Imitation, as the clich goes, may be the sincerest form of flattery, but it is a major pain in the butt if you own a business or are a marketer who has come up with a truly great idea.

Unfortunately, it is also a fact of (business) life.

If you come up with a good idea for a new product for service, you are going to be copied.

The same holds true if you "only" improve an existing product or service. People are going to be quick to do the same thing.

Of course it isn't fair. You put in the time and effort and took the risk to pave the way and they didn't.

But that doesn't matter. You are going to be copied, ripped off if you prefer less polite language You have to deal with it.

How?

Let me give you six ideas that have worked for your peers.

1. Start with acceptance. Yes, of course, if it is relevant, you get patent and service mark protection for what you have created. But your default position should be that those things will not protect you. Others will find a way around them, or will simply ignore them inviting you to file an expensive law suit. Acknowledge all this up front as well as the fact that you will have to deal with the competition head on.

2. What follows from the first point is that you can never underestimate the competition. They will be relentless, move far faster and be better than you think possible. Ignoring them, or hoping the market will reward you for being first is not the way to go. They are, and will remain, an annoying--or worse--fact of life.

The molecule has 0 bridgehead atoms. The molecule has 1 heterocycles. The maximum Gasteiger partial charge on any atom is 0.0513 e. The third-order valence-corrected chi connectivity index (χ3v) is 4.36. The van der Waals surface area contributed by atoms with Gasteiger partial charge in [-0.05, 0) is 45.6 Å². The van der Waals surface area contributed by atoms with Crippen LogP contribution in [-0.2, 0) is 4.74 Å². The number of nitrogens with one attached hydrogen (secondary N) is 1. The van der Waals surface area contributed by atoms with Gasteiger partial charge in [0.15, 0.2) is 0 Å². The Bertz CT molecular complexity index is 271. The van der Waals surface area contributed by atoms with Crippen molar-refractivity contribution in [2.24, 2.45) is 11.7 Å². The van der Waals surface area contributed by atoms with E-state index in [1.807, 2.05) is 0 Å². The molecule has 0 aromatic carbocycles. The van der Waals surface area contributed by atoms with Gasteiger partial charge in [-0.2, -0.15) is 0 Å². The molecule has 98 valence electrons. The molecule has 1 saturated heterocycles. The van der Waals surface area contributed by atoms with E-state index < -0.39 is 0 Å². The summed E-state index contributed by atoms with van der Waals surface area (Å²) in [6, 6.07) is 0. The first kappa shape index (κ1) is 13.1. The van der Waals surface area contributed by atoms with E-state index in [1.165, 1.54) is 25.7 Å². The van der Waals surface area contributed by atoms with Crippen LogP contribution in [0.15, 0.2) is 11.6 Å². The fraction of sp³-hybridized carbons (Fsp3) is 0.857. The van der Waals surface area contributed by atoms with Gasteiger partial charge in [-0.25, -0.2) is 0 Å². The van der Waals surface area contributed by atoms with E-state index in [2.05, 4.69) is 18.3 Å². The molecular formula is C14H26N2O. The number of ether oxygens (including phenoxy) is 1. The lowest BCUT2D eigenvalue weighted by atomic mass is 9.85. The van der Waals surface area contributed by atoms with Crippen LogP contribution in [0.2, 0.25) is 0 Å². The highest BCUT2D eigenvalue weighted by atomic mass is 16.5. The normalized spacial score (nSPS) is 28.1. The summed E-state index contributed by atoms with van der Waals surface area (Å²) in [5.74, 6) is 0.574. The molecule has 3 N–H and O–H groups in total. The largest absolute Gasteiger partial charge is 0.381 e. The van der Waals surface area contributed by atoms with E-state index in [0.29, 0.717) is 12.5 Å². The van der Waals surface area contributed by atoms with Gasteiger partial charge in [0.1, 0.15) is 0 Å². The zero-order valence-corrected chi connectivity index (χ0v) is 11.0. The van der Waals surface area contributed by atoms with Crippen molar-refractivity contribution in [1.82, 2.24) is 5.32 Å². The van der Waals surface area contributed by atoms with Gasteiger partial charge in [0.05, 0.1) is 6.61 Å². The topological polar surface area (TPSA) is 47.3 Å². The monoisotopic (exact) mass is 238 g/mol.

3. You never want to compete on price. It's a loser's game. Someone can always offer a lower price than you, either because they are willing to buy market share, or because they simply don't know what their costs are. You don't want to go down this road. What should you do instead? That brings us to point 4.

4. Keep innovating as fast you can, to improve your existing product or service and to add new ones to your line. There are two "easy" ways to do that as we will discuss in points 5 and 6.

5. Stay close to your most important customers. They will be able to tell you what they will need next, or at least identify the problem they would like you to solve. And it is always easier to solve for an existing market need than it is to think of another new idea out of whole cloth. Plus, if you pay attention to what they have to tell you, you will have a built-in market for your next product or service-the people who have told you they have a need.

6. Once they have identified the need for you, fill it as fast as you can (because you know the competition is going to copy you again.)

The take away from all this is something you already knew: You can never be complacent; you can never stand still.

Constant improvement is the only way you can keep the copy cats at bay.

###

Published on: Mar 24, 2015
The opinions expressed here by Inc.com columnists are their own, not those of Inc.com.